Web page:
Minichino v. Sutidze et al

Filing 70

ORDER DISMISSING SECOND AMENDED COMPLAINT 64 - Signed by CHIEF JUDGE SUSAN OKI MOLLWAY on 8/3/12. --The court grants the motion to dismiss without a hearing pursuant to Local Rule 7.2(d). Minichino is given leave to file a motion see king permission to file a Third Amended Complaint by August 24, 2012, as set forth above." (emt, )CERTIFICATE OF SERVICEParticipants registered to receive electronic notifications received this document electronically at the e-mail address listed on the Notice of Electronic Filing (NEF). Marie Minichino shall be served by First Class Mail at the address of record on August 6, 2012.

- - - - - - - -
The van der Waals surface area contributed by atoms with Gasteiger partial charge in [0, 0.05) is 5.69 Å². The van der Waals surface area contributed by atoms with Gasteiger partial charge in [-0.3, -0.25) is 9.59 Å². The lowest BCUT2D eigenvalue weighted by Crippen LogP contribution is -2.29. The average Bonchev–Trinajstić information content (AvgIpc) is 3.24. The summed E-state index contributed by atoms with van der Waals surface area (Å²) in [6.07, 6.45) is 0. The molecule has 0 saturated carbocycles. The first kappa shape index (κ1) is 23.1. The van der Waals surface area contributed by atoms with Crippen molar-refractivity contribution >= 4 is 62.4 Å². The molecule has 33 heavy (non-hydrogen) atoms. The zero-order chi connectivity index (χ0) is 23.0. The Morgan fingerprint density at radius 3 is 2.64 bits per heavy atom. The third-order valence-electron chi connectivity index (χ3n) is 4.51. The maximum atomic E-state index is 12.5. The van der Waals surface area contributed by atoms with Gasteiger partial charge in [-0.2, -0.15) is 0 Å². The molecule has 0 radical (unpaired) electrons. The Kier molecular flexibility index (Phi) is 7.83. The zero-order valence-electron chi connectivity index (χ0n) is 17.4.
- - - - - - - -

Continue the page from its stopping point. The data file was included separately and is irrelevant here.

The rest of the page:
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IN THE UNITED STATES DISTRICT COURT FOR THE DISTRICT OF HAWAII MARIE MINICHINO, and as Trustee of Gaetano Trust, Plaintiff, vs. WELLS FARGO BANK, N.A., ALL AGENTS & OFFICERS, Public and Private Capacities; MANANA and DAVID SUTIDZE; WILLIAM and JOANN CATERINA; SHAKA PIZZA; COLDWELL BANKER, PREVIEWS INT.; SHORE TO SHORE REALTY, AND INC.; AKA TAGORA, AKA MARTINEZ; AL IMAMURA, President and Principal Broker, Shore to Shore Realty; ROBERT CELLA, Broker; FIRST AMERICAN TITLE, ISLAND; YVIENNE PETTERSON; WINDEMERE REAL ESTATE CO.; FIRST AMERICAN TITLE; YURIKO SUGAMURA; BENDET, FIDELL, SAKAI, LEE Law Corporation; DOES 1-50, in Their Official Capacities and Private Capacities; and Any and All Unknown Entities, all Jointly and Severally, Defendants. _____________________________ ) ) ) ) ) ) ) ) ) ) ) ) ) ) ) ) ) ) ) ) ) ) ) ) ) ) ) ) ) ) ) ) ) CIVIL NO. 11-00370 SOM/RLP ORDER DISMISSING SECOND AMENDED COMPLAINT ORDER DISMISSING SECOND AMENDED COMPLAINT I. INTRODUCTION. On June 10, 2011, Plaintiff Marie Minichino, proceeding pro se, filed what she called a “Verified Criminal Complaint.” See ECF No. 1. On June 15, 2011, Minichino filed an Application to Proceed Without Prepayment of Fees. See ECF No. 5. On June 20, 2011, the court issued an “Order Dismissing Case; Order Denying as Moot Application to Proceed In Forma Pauperis.” See ECF No. 6. The court dismissed the “Verified Criminal Complaint” because Minichino had no private right to proceed with what were criminal claims of mail and wire fraud. Id. The other causes of action asserted in the “Verified Criminal Complaint” appeared to arise under state law, and the court declined to exercise supplemental jurisdiction over those claims. Minichino was given leave to file an Amended Complaint no later than July 20, 2011. Id. On July 20, 2011, Minchino filed an “Amended & Verified Complaint for Damage.” See ECF No. 7. On July 21, 2011, Minichino filed another “Amended & Verified Complaint for Damage.” See ECF No. 8. On August 3, 2011, Minichino filed another Application to Proceed Without Prepayment of Fees. See ECF No. 10. On August 5, 2011, the Court ordered Minichino to inform the court which document was to serve as her Amended Complaint. See ECF No. 13. On August 15, 2011, Minichino filed another document titled “Amended Verified Criminal Complaint.” See ECF No. 15. On August 18, 2011, the court deemed the filing of August 15, 2012, to be Minichino’s Amended Complaint. No. 16. See ECF The court then dismissed the Amended Complaint, again 2 ruling that Minichino had no private right to bring criminal claims of wire and bank fraud. Id. The court declined to exercise supplemental jurisdiction over the state law claims asserted in the Amended Complaint. Id. The court gave Minichino leave to file a Second Amended Complaint no later than September 19, 2011. Id. The court warned Minichino that, “if she files a Second Amended Complaint that similarly fails to allege an adequate basis for this court’s jurisdiction, this action may be subject to dismissal with prejudice.” Id. at 2. On September 15, 2011, Minichino filed a “Second Amended & Verified Complaint for Damage.” See ECF No. 20. This document is almost identical to the complaints Minichino filed in July 2011. That same day, Minichino filed another Application to Proceed Without Prepayment of Fees. See ECF No. 19. That Application was denied because Minichino had an annual income of $30,000. See ECF No. 22. On October 3, 2011, Minichino paid the applicable filing fee. See ECF No. 28. On June 8, 2012, Defendant Manana Sutidze filed a motion to dismiss the “Second Amended & Verified Complaint for Damage.” See ECF No. 64. filing on July 19, 2012. filed on July 23, 2012. Minichino opposed this motion in a See ECF No. 66. See ECF No. 68. 3 A Reply memorandum was Minichino’s “Second Amended & Verified Complaint” asserts federal question jurisdiction. However, Minichino alleges no facts supporting a federal claim. Accordingly, the court dismisses the federal claims and declines to exercise supplemental jurisdiction over any state law claims. The court denies without prejudice Sutidze’s request for attorney’s fees and costs on the present record. II. BACKGROUND. Minichino’s “Second Amended & Verified Complaint” is largely incomprehensible. The court gleans the following from it. Minichino alleges that she used to live at a Luakaha Circle address and then at a Lanihou Place address. Amended & Verified Complaint” ¶ 8. See “Second Minichino alleges that, in March 2009, Manana and David Sutidze fraudulently transferred these properties from the “Gaetano Trust” to Manana Sutidze. ¶ 23. Id. It appears that Minichino is claiming to have been a trustee of the “Gaetano Trust.” See id. ¶ 26. Minichino names as Defendants Yvienne Petterson and Coldwell Banker Realty; they apparently listed the property for sale. Minichino additionally sues First American Title, an escrow company. See id. ¶ 27. Minichino then alleges that Wells Fargo Bank filed an improper foreclosure action. See id. ¶ 28. It appears that Minichino may have received a $677,000 loan from Wells Fargo. 4 See id. ¶ 36. Minichino alleges that an attorney, Yuriko Sugimura, committed fraud on the state court when she sought to evict Minichino on behalf of her client, an unknown Defendant. See id. ¶ 31. Minichino says that the fraudulent court documents caused her to lose her property “under a color of law.” ¶ 32. Id. In other words, for purposes of 42 U.S.C. §§ 1983 and 1986, Minichino is saying that Defendants acted “under color of law” because they used state and federal laws in a court action. See id. ¶¶ 72-73, 92. Minichino alleges that Wells Fargo did not properly disclose the loan costs, but does not allege facts supporting her allegation that the disclosure she received “was a blatant misrepresentation, and intentional lie, and a violation of the Federal Truth in Lending Act.” Id. ¶ 46(d). Minichino alleges that an unidentified “debt collector” violated the Fair Debt Collection Practices Act by failing to validate a debt. Id. ¶ 114. Minichino alleges that “many more crimes have been committed including numerous RICO predicate acts which Plaintiff at this time has not enough resources to battle and leaves these unlawful actions and the other unlawful actions to the authorities.” Id. ¶ 120. It is unclear why other Defendants have been named, as no factual allegations pertain to them. 5 The court takes judicial notice of state court litigation between Minichino and Sutidze that has resulted in a settlement agreement that was recently enforced against Minichino. See ECF No. 69-1 (copy of July 31, 2012, state-court Order Granting Plaintiff’s Motion to Confirm and Enforce Settlement Agreement). III. STANDARD. In relevant part, Sutidze seeks dismissal of the “Second Amended & Verified Complaint” pursuant to Rule 12(b)(6) of the Federal Rules of Civil Procedure, which states: “Every defense to a claim for relief in any pleading must be asserted in the responsive pleading if one is required. But a party may assert the following defenses by motion: . . . (6) failure to state a claim upon which relief can be granted.” Under Rule 12(b)(6), review is generally limited to the contents of the complaint. Sprewell v. Golden State Warriors, 266 F.3d 979, 988 (9th Cir. 2001); Campanelli v. Bockrath, 100 F.3d 1476, 1479 (9th Cir. 1996). If matters outside the pleadings are considered, the Rule 12(b)(6) motion is treated as one for summary judgment. See Keams v. Tempe Tech. Inst., Inc., 110 F.3d 44, 46 (9th Cir. 1997); Anderson v. Angelone, 86 F.3d 932, 934 (9th Cir. 1996). However, courts may “consider certain materials--documents attached to the complaint, documents incorporated by reference in the complaint, or matters of 6 judicial notice--without converting the motion to dismiss into a motion for summary judgment.” 903, 908 (9th Cir. 2003). United States v. Ritchie, 342 F.3d Documents whose contents are alleged in a complaint and whose authenticity are not questioned by any party may also be considered in ruling on a Rule 12(b)(6) motion to dismiss. See Branch v. Tunnell, 14 F.3d 449, 453-54 (9th Cir. 1994), overruled on other grounds by Galbraith v. Cnty. of Santa Clara, 307 F.3d 1119, 1125 (9th Cir. 2002). On a Rule 12(b)(6) motion to dismiss, all allegations of material fact are taken as true and construed in the light most favorable to the nonmoving party. Fed’n of African Am. Contractors v. City of Oakland, 96 F.3d 1204, 1207 (9th Cir. 1996). However, conclusory allegations of law, unwarranted deductions of fact, and unreasonable inferences are insufficient to defeat a motion to dismiss. Sprewell, 266 F.3d at 988; Syntex Corp. Sec. Litig., 95 F.3d 922, 926 (9th Cir. 1996). Additionally, the court need not accept as true allegations that contradict matters properly subject to judicial notice or allegations contradicting the exhibits attached to the complaint. Sprewell, 266 F.3d at 988. Dismissal under Rule 12(b)(6) may be based on either: (1) lack of a cognizable legal theory, or (2) insufficient facts under a cognizable legal theory. Balistreri v. Pacifica Police Dept., 901 F.2d 696, 699 (9th Cir. 1988) (citing Robertson v. 7 Dean Witter Reynolds, Inc., 749 F.2d 530, 533-34 (9th Cir. 1984)). A motion to dismiss may also be granted if an affirmative defense or other bar to relief is apparent from the face of the complaint, such as a statute of limitations. Imbler v. Pachtman, 424 U.S. 409 (1976). IV. MINICHINO ALLEGES NO CLAIM OVER WHICH THIS COURT HAS ORIGINAL JURISDICTION. Minichino alleges only federal question jurisdiction. See “Second Amended & Verified Complaint” ¶ 1 (“Jurisdiction is founded upon the existence of a Federal Question.”). But Minichino does not allege facts supporting any federal claim. A. No Viable Claim is Alleged Under 42 U.S.C. §§ 1983. Minichino’s “Second Amended & Verified Complaint” mentions violations of 42 U.S.C. §§ 1983, which provides in relevant part: Every person who, under color of any statute, ordinance, regulation, custom, or usage, of any State or Territory or the District of Columbia, subjects, or causes to be subjected, any citizen of the United States or other person within the jurisdiction thereof to the deprivation of any rights, privileges, or immunities secured by the Constitution and laws, shall be liable to the party injured in an action at law, suit in equity . . . . “Section 1983 imposes two essential proof requirements upon a claimant: 1) that a person acting under color of state law committed the conduct at issue, and 2) that the conduct deprived 8 the claimant of some right, privilege or immunity protected by the Constitution or laws of the United States.” Leer v. Murphy, 844 F.2d 628, 632-33 (9th Cir. 1988). Minichino alleges that Defendants filed court documents that caused her to lose her property “under a color of law.” ¶ 32. Id. In other words, Minichino alleges that Defendants acted “under color of law” because they used state and federal laws in a court action. See id. ¶¶ 72-73, 92. These conclusory allegations are insufficient, as “private parties are not generally acting under color of state law, and . . . ‘[c]onclusionary allegations, unsupported by facts, [will be] rejected as insufficient to state a claim under the Civil Rights Act.’” Price v. Hawaii, 939 F.2d 702, 708 (9th Cir. 1991) (quoting Jones v. Comm. Redevelopment Agency, 733 F.2d 646, 649 (9th Cir. 1984)). A person acts under color of law for § 1983 purposes when he or she exercises power “‘possessed by virtue of state law and made possible only because the wrongdoer is clothed with the authority of state law.’” West v. Atkins, 487 U.S. 42, 49 (1988) (quoting United States v. Classic, 313 U.S. 299, 326 (1941)). Although § 1983 generally applies to government officials and employees, a private actor may act under “color of law” in certain circumstances. For example, a private individual may become a state actor for purposes of § 1983 by conspiring with 9 state officials, by engaging in joint activity with state officials, and/or by becoming so closely related to the state that the person’s actions can be said to be those of the state itself. Price, 939 F.3d at 708. Minicino’s conclusory allegations do not show such state entanglement. At most, Minichino alleges that Yuriko Sugimura, an attorney in private practice, acted under color of law by filing court documents and allegedly lying on multiple occasions. See “Second Amended & Verified Complaint” ¶¶ 31-32. Those assertions are insufficient assertions of action under color of state law. See Simmons v. Sacramento County Sup. Court, 318 F.3d 1156, 1161 (9th Cir. 2003) (“Plaintiff cannot sue Mirante’s counsel under § 1983, because he is a lawyer in private practice who was not acting under color of state law. Plaintiff’s conclusory allegations that the lawyer was conspiring with state officers to deprive him of due process are insufficient.”). B. Accordingly, the § 1983 claim is dismissed. No Viable Claim is Alleged Under 42 U.S.C. §§ 1986. Minichino also alleges a violation of 42 U.S.C. § 1986, which “imposes liability on every person who knows of an impending violation of section 1985 but neglects or refuses to prevent the violation.” Karim-Panahi v. Los Angeles Police Dept., 839 F.2d 621, 626 (9th Cir. 1988). Thus, a violation of § 1986 depends upon the existence of a valid § 1985 claim. 10 Sanchez v. City of Santa Ana, 936 F.2d 1027, 1040 (9th Cir. 1991). Minichino does not allege how § 1985 was violated. Her “Second Amended & Verified Complaint” contains legal conclusions as to her claim of conspiracy, but no factual specificity supporting those conclusions. The “Second Amended & Verified Complaint” insufficiently alleges a § 1986 claim, see KarimPanahi, 839 F.2d at 626, and the § 1986 claim is dismissed. C. No Viable Truth in Lending Act Claim is Alleged. Paragraph 46(d) of the “Second Amended & Verified Complaint” alleges that Wells Fargo failed to properly disclose the costs of the loan to Minichino. This claim is insufficient because it fails to put Wells Fargo on notice of what it may have done that violates the Truth in Lending Act (“TILA”). In other words, the “Second Amended & Verified Complaint” alleges no facts demonstrating that Wells Fargo made an improper disclosure. Instead, it merely states in conclusory fashion that TILA was violated by an insufficient disclosure without any description of which disclosure was deficient, or of what TILA provision was violated. Accordingly, the TILA claim is dismissed. D. No Viable RICO Claim is Alleged. The “Second Amended & Verified Complaint” claims that Defendants violated the Racketeer Influenced and Corrupt Organizations Act (“RICO”). See, e.g., ¶ 72. Minichino, however, alleges no facts supporting such a claim. 11 Instead, she appears to suggest that unnamed government entities should enforce her rights. See ¶ 120. The mere mention of RICO does not suffice to state a viable RICO claim. Accordingly, the RICO claim is dismissed. E. No Viable FDCPA Claim is Alleged. The “Second Amended & Verified Complaint” asserts that an unnamed Defendant violated the Fair Debt Collection Practices Act by failing to validate a debt. See ¶¶ 113-14. This conclusory allegation, without more, is insufficient to state a claim. Accordingly, the FDCPA claim is dismissed. F. The Court Declines to Exercise Supplemental Jurisdiction Over Minichino’s State-Law Claims. Having dismissed the claims conferring federal question jurisdiction--the only basis of federal jurisdiction asserted by Minichino, this court now considers whether it should exercise supplemental jurisdiction over her remaining state law claims. Supplemental jurisdiction, unlike federal question or diversity jurisdiction, is not mandatory. A court may decline to exercise supplemental jurisdiction over a state law claim if: (1) the claim raises a novel or complex issue of state law; (2) the state law claim substantially predominates over the claim or claims over which the district court has original jurisdiction; (3) the district court has dismissed all claims over which it has original jurisdiction; or (4) in exceptional circumstances, there 12 are other compelling reasons for declining jurisdiction. 28 U.S.C. § 1367. Supplemental jurisdiction is a doctrine of discretion, not of a plaintiff’s right. City of Chicago v. Int’l College of Surgeons, 522 U.S. 156, 172 (1997); United Mine Workers of Am. v. Gibbs, 383 U.S. 715, 726 (1966). When, as here, “the federal claims are dismissed before trial, even though not insubstantial in a jurisdictional sense, the state claims should be dismissed as well.” Gibbs, 383 U.S. at 726. Although the Supreme Court has stated that such a dismissal is not “a mandatory rule to be applied inflexibly in all cases,” it has also recognized that, “in the usual case in which all federal-law claims are eliminated before trial, the balance of factors to be considered under the pendent jurisdiction doctrine--judicial economy, convenience, fairness, and comity--will point toward declining to exercise jurisdiction over the remaining state-law claims.” Carnegie-Mellon Univ. v. Cohill, 484 U.S. 343, 350 n.7 (1988). Having dismissed the federal claims, the court declines to exercise supplemental jurisdiction over the remaining statelaw claims. G. Minichino is Granted Leave to File a Motion Seeking Leave to File a “Third Amended Complaint.” Because Minichino has been granted leave to file multiple amended complaints, Minichino is not here granted leave to file another amended complaint. 13 Instead, Minichino may file a motion seeking leave to file a Third Amended Complaint. She must attach to any such motion a copy of her proposed Third Amended Complaint. 2012. The motion must be filed no later than August 24, The court is therefore extending the Rule 16 Scheduling Order deadline for such motions, which currently states that all motions to amend pleadings shall be filed by July 27, 2012. See ECF No. 57. Any motion seeking leave to file a Third Amended Complaint may be decided on a nonhearing basis and the court, upon examination of any proposed Third Amended Complaint, might deny the motion without waiting for any opposition to be filed. That is, if it is clear that any proposed Third Amended Complaint would be subject to dismissal, the court might deny any motion seeking leave to file a Third Amended Complaint without imposing on Defendants the burden and expense of having to oppose the motion. The court stresses that a motion, not a Third Amended Complaint, is being allowed. Minichino shall not file an actual Third Amended Complaint except as an attachment to a motion, unless she obtains a court order giving her leave to file a Third Amended Complaint. If Minichino files a Third Amended Complaint without leave to do so, it will automatically be stricken. In any proposed Third Amended Complaint, Minichino should state in simple language what each particular Defendant 14 allegedly did and what statute, law, or duty was supposedly breached. That is, Minichino should refrain from stating legal conclusions and should instead explain what each Defendant did and why each Defendant is liable for specific actions. Because the “Second Amended & Verified Complaint” is nearly incomprehensible, the court suggests that Minichino refrain from “cutting and pasting” from it. If a claim was dismissed in this order, Minichino should consider whether it would be appropriate to reassert the identical claim and should consider whether any claim may be barred by an applicable statute of limitation. Minichino is reminded that, by presenting a proposed Third Amended Complaint to the court, she is certifying under Rule 11(b) of the Federal Rules of Civil Procedure that it is not being presented for an improper purpose and that the claims therein are not frivolous and will be supported by facts. If Minichino violates Rule 11 or otherwise proceeds in bad faith, she may be subject to sanctions. Minichino should also refrain from attempting to appeal to this court or relitigate the state-court order enforcing the settlement agreement. H. The Court Denies Sutidze’s Request for Sanctions. Sutidze requests attorney’s fees and costs pursuant to Rule 11(c)(3) and the court’s inherent powers. The court denies that request on the present record without prejudice. 15 Under Rule 11(b)(1), an attorney or unrepresented party certifies that its motion or any other paper is not “presented for any improper purpose, such as to harass, cause unnecessary delay, or needlessly increase the cost of litigation.” Civ. P. (11)(b)(1). Fed. R. The court may impose sanctions on its own initiative after first ordering an attorney or the party to “show cause why conduct specifically described in the order has not violated Rule 11(b).” Fed. R. Civ. P. 11(c)(3). Otherwise, a party must move for sanctions and adhere to the safe harbor provision (allowing the other party to withdraw or correct the challenged paper). Fed. R. Civ. P. 11(c)(1). When the court acts on its own initiative, monetary sanctions are limited to a penalty payable to the court. See 1993 Advisory Comm. Notes to Fed. R. Civ. P. 11 (“The revision provides that a monetary sanction imposed after a court-initiated show cause order be limited to a penalty payable to the court”). All Rule 11 sanctions “must be limited to what suffices to deter repetition of the conduct or comparable conduct by others similarly situated.” Fed. R. Civ. P. 11(c)(4). The court may also impose sanctions, including attorney’s fees, under its inherent power. NASCO, Inc., 501 U.S. 32, 45 (1991). See Chambers v. Under the court’s inherent power, the court may assess attorney’s fees when “the losing party has acted in bad faith, vexatiously, wantonly, or for 16 oppressive reasons.” Alyeska Pipeline Serv. Co. v. Wilderness Society, 421 U.S. 240, 258-59 (1975) (citation and quotation omitted). While the court’s inherent power is broad in that it applies to “a whole range of litigation abuses,” the court is required to find bad faith or “conduct tantamount to bad faith.” Fink v. Gomez, 239 F.3d 989, 991, 994 (2001). Sutidze’s request for attorney’s fees and costs is denied on the present record. This court has not issued an order to show cause such that Rule 11 sanctions are warranted. Nor is the court convinced on the present record that Minichino is proceeding in bad faith. The court is not here ruling that Minichino is proceeding in good faith, only that it is not clear from the current record and based on the current briefing that she is proceeding in bad faith. Sutidze may, of course, bring another motion for sanctions if it is warranted. V. CONCLUSION. The court grants the motion to dismiss without a hearing pursuant to Local Rule 7.2(d). Minichino is given leave to file a motion seeking permission to file a Third Amended Complaint by August 24, 2012, as set forth above. 17 The court denies without prejudice Sutidze’s request for sanctions. IT IS SO ORDERED. DATED: Honolulu, Hawaii, August 3, 2012. /s/ Susan Oki Mollway Susan Oki Mollway Chief United States District Judge Minichino v Wells Fargo Bank, N.A., et al., Civil No. 11-00370 SOM/RLP; ORDER DISMISSING SECOND AMENDED COMPLAINT 18